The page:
In case you needed more proof that Corexit is a Gulf killer


One of the many lingering questions as we approach the 5th anniversary of the BP oil spill is quite simply this: Why are toxic dispersants such as Corexit still considered a viable strategy for dealing with oil slicks? Indeed, the overuse and abuse of dispersants at the height of the oil spill remains one of the more poorly understood mistakes that have endangered the health of the Gulf, from 2010 right on up to the present. While lingering crude — the oil that still coats the sea floor near the site of the Deepwater Horizon explosion, continues to gunk up valuable marshlands and washes onto to beaches in the form of tar balls — gets the lion share of the media’s attention, the invisible impact of Corexit may be worse.

Regular readers of the site recall that BP — with the acquiescence of federal authorities — sprayed some 1.8 million pounds of this toxic substance into the Gulf during the spring of 2010. The use of so much Corexit did accomplish something — it made oil that was floating on the once-glassy surface of the Gulf disappear, so that it couldn’t be captured by the TV crews recording the British oil giant’s manmade disaster. But the use of so much dispersant didn’t make the Gulf safer. To the contrary, Corexit made the poisonous aftermath of Deepwater Horizon far worse.

This past week, as the 5-year anniversary draws near, scientific evidence that damns Corexit continues to mount, now in the form of two major new studies. The first one looked at Corexit and lung damage, including Gulf cleanup workers:

BIRMINGHAM, Ala. – New research from investigators at the University of Alabama at Birmingham suggests that Corexit EC9500A, an oil-dispersal agent widely used in the Gulf of Mexico following the Deepwater Horizon oil spill, contributes to damage to epithelium cells within the lungs of humans and gills of marine creatures.

The study adds:

“There were some 48,000 workers involved in the cleanup operations, and it is possible that workers were exposed to Corexit via inhalation,” said Veena Antony, M.D., professor in the Division of Pulmonary, Allergy and Critical Care Medicine and senior author of the paper. “Cough, shortness of breath and sputum production were among symptoms expressed by workers.”

The epithelium is a thin layer of cells that provides a continuous, critical and a highly regulated barrier to environmental insults. Inflammation of these cells can lead to a loss of integrity of the epithelium, causing an increase in permeability across the airway. Swelling of the airway with a corresponding reduction in airflow also can occur.

Sustained damage to this tissue also may lead to an inflammatory response in the epithelium, leading to obstruction of the airways in humans with exacerbation of pre-existing respiratory diseases such as asthma.

The second study looks at the damaging impact that the dispersant has had on the coral population of the Gulf:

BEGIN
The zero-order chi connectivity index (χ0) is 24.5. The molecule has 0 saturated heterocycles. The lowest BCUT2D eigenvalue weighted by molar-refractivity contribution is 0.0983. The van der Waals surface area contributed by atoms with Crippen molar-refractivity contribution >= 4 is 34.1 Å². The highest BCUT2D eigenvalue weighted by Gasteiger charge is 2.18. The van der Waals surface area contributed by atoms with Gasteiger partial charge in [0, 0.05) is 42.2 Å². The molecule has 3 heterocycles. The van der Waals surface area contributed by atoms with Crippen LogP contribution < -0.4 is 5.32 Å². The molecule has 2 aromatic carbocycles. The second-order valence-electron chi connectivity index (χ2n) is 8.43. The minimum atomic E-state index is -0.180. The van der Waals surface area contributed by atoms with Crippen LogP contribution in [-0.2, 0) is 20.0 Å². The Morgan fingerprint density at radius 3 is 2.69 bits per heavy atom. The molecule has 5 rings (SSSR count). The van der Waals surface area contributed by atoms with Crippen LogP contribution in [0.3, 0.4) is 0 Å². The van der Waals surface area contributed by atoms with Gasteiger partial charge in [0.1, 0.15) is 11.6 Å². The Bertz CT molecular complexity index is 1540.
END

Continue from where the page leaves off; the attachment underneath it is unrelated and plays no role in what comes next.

A recent study out of Temple University found that the dispersant used to clean up the 2010 Deepwater Horizon oil spill in the Gulf of Mexico was at least as toxic to cold-water corals as the oil itself.

“You have tissue falling off the [corals’] skeleton, you have dying polyps that are no longer feeding, the tissue can be discolored, they’re secreting a lot of mucus, so they’re definitely not healthy corals,” said Danielle DeLeo, a Temple doctoral student and the study’s lead author. 

Researchers from Temple University and Pennsylvania State University exposed three cold-water coral species from the Gulf to various concentrations of the dispersant and oil from the Deepwater Horizon well. They discovered that the dispersant used was at least as damaging to corals as the oil. 

These studies come after previous research — by both academics and by journalists — demonstrated Corexit’s severe impact. It stands to reason that dropping tons of a highly toxic compound into a sensitive ecosystem such as the Gulf would not be a good idea. And yet Corexit is still approved for use in major oil spills, even as offshore drilling spreads to riskier areas, like the Arctic. The best solution is not to have massive oil spills in the first place, but in the age of Extreme Oil, we need to pressure our policy makers to ban Corexit before the next, inevitable disaster.

To read more about our early efforts in 2010 to show the dangers of Corexit, check out my book, Crude Justice: How I Fought Big Oil and Won, and What You Should Know About the New Environmental Attack on America:

Read more about the University of Alabama-Birmingham study into links between Corexit and lung disease:

Check out a report on the Temple University study on Corexit and coral:

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Stuart H. Smith is an attorney based in New Orleans fighting major oil companies and other polluters.
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